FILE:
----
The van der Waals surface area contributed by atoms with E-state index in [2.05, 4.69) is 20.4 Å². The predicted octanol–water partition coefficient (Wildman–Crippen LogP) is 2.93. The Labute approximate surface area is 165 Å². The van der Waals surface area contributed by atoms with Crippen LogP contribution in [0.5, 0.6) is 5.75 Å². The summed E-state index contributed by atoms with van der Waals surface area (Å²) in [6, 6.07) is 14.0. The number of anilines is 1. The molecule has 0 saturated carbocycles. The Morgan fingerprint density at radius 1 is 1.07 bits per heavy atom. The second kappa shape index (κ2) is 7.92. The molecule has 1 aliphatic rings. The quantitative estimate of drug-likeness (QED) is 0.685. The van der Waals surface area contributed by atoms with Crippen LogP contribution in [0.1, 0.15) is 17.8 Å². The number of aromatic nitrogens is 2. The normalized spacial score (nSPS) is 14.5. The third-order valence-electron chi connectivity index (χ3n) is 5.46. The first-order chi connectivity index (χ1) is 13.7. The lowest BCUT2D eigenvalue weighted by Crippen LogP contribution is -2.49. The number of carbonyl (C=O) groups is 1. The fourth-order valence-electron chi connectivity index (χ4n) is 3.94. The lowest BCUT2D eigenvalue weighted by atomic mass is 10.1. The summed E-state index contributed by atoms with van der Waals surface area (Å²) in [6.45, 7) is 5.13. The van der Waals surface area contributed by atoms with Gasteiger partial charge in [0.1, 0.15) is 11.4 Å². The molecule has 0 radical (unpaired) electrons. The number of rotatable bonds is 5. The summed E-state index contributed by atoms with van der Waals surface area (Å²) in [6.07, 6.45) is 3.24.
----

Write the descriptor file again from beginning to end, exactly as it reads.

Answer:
The van der Waals surface area contributed by atoms with E-state index in [2.05, 4.69) is 20.4 Å². The predicted octanol–water partition coefficient (Wildman–Crippen LogP) is 2.93. The Labute approximate surface area is 165 Å². The van der Waals surface area contributed by atoms with Crippen LogP contribution in [0.5, 0.6) is 5.75 Å². The summed E-state index contributed by atoms with van der Waals surface area (Å²) in [6, 6.07) is 14.0. The number of anilines is 1. The molecule has 0 saturated carbocycles. The Morgan fingerprint density at radius 1 is 1.07 bits per heavy atom. The second kappa shape index (κ2) is 7.92. The molecule has 1 aliphatic rings. The quantitative estimate of drug-likeness (QED) is 0.685. The van der Waals surface area contributed by atoms with Crippen LogP contribution in [0.1, 0.15) is 17.8 Å². The number of aromatic nitrogens is 2. The normalized spacial score (nSPS) is 14.5. The third-order valence-electron chi connectivity index (χ3n) is 5.46. The first-order chi connectivity index (χ1) is 13.7. The lowest BCUT2D eigenvalue weighted by Crippen LogP contribution is -2.49. The number of carbonyl (C=O) groups is 1. The fourth-order valence-electron chi connectivity index (χ4n) is 3.94. The lowest BCUT2D eigenvalue weighted by atomic mass is 10.1. The summed E-state index contributed by atoms with van der Waals surface area (Å²) in [6.45, 7) is 5.13. The van der Waals surface area contributed by atoms with Gasteiger partial charge in [0.1, 0.15) is 11.4 Å². The molecule has 0 radical (unpaired) electrons. The number of rotatable bonds is 5. The summed E-state index contributed by atoms with van der Waals surface area (Å²) in [6.07, 6.45) is 3.24.